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Effectiveness Of A Chemistry Online Module As Didactic Tool In The Pharmacodynamics Course Maria A. Hernandez, Ph.D. A PowerPoint Presentation
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Effectiveness Of A Chemistry Online Module As Didactic Tool In The Pharmacodynamics Course Maria A. Hernandez, Ph.D. And Jolanta Czerwinska, Ph.D. Pharmaceutical Sciences Department, College of Pharmacy, Nova Southeastern University, Ft. Lauderdale, Florida. INTRODUCTION. METHOD.

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Effectiveness Of A Chemistry Online Module As Didactic Tool

In The Pharmacodynamics Course

Maria A. Hernandez, Ph.D. And Jolanta Czerwinska, Ph.D.

Pharmaceutical Sciences Department, College of Pharmacy, Nova Southeastern University, Ft. Lauderdale, Florida

INTRODUCTION

METHOD

CONCLUSIONS

  • NSU College of Pharmacy offers didactic courses to students on the main campus (Fort Lauderdale) and at distance, via compressed video lectures and internet communication tools. There are two distant sites for the Entry Level PharmD program – in West Palm Beach (Florida) and Ponce (Puerto Rico).
  • The “Acid-Base Properties of Drugs” module was developed to initiate, test the feasibility and create a framework for further development of internet based e-learning tools for Pharmacy students at NSU. The main purpose of this initiative is to help students gain understanding of difficult pharmacodynamic/pharmacokinetic concepts, as well as to minimize any possible disadvantage of compressed video delivery of lectures.
  • The module is the first of many being developed and will be used as model or template for online modules in other courses in the College of Pharmacy. It is an internet-based course content resource that implements the learning-by-doing pedagogical approach. The basic elements of the module are:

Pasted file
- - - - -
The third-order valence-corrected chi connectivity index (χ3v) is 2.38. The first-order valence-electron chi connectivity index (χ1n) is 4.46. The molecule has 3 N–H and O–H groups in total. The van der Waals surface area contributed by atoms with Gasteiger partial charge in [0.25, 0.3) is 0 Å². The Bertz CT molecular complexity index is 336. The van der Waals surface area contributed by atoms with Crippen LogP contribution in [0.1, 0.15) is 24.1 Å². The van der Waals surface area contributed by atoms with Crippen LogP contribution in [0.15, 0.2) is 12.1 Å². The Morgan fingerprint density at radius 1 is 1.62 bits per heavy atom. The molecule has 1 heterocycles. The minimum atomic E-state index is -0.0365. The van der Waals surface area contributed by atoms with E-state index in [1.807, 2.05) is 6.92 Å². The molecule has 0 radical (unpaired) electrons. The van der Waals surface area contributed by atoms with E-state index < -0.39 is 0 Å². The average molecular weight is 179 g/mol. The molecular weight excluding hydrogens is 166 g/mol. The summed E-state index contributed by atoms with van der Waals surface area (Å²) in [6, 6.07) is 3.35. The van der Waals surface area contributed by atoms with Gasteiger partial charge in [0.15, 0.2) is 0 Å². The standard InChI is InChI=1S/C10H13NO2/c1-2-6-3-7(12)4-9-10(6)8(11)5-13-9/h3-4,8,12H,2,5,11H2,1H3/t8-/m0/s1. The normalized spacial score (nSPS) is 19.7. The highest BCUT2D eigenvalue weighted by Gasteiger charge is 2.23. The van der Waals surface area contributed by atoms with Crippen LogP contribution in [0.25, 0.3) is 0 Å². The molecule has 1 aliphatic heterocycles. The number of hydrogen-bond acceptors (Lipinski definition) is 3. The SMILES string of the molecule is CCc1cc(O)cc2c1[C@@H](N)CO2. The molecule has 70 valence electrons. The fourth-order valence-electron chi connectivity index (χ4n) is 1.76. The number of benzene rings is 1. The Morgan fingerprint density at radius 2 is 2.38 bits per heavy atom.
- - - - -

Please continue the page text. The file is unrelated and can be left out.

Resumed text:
• Lecture material
          • Emphasized key concepts
          • Online exercises with solutions
          • Summary
          • Links to additional learning resources
          • Randomly generated self-test
  • The images shown below are screen captures of some of the key pages in the online module. Here we report on the effectiveness of the online module as a didactic tool, using quizzes and surveys as evaluation tools.
  • The effectiveness of the online module as a didactic tool was measured by the following method:
  • Quiz 5 was administered 5 days after the lecture material was completed in class.
  • Access to the online module was granted on the evening of the same (5th) day via WebCT, and students then had free access to it for 5 consecutive days.
  • Quiz 6 was administered 5 days after allowing access to the online module.
  • Quiz 5 and Quiz 6 both had 5 multiple choice questions, however Quiz 6 was deliberately made more difficult in order to compensate for the additional exposure to instructional material.
  • Both quizzes were scored by NSU’s testing center and test statistics were obtained.
  • A survey was administered to all students at the three sites to ascertain their use of the online module prior to Quiz 6 . The students’ opinion of the suitability of the online module as a learning tool was also obtained.
  • The scores for Quiz 5 and Quiz 6 are shown below,
  • with representative statistics per site.
  • The class averages for the Davie and WPB sites
  • were essentially the same.
  • The average for Ponce students was slightly lower.
  • This may be a reflection of a language difficulty.
  • An interactive online module titled “Acid-Base Properties of Drugs” was developed, implemented in the Pharmacodynamics class, and evaluated for its effectiveness as didactic tool.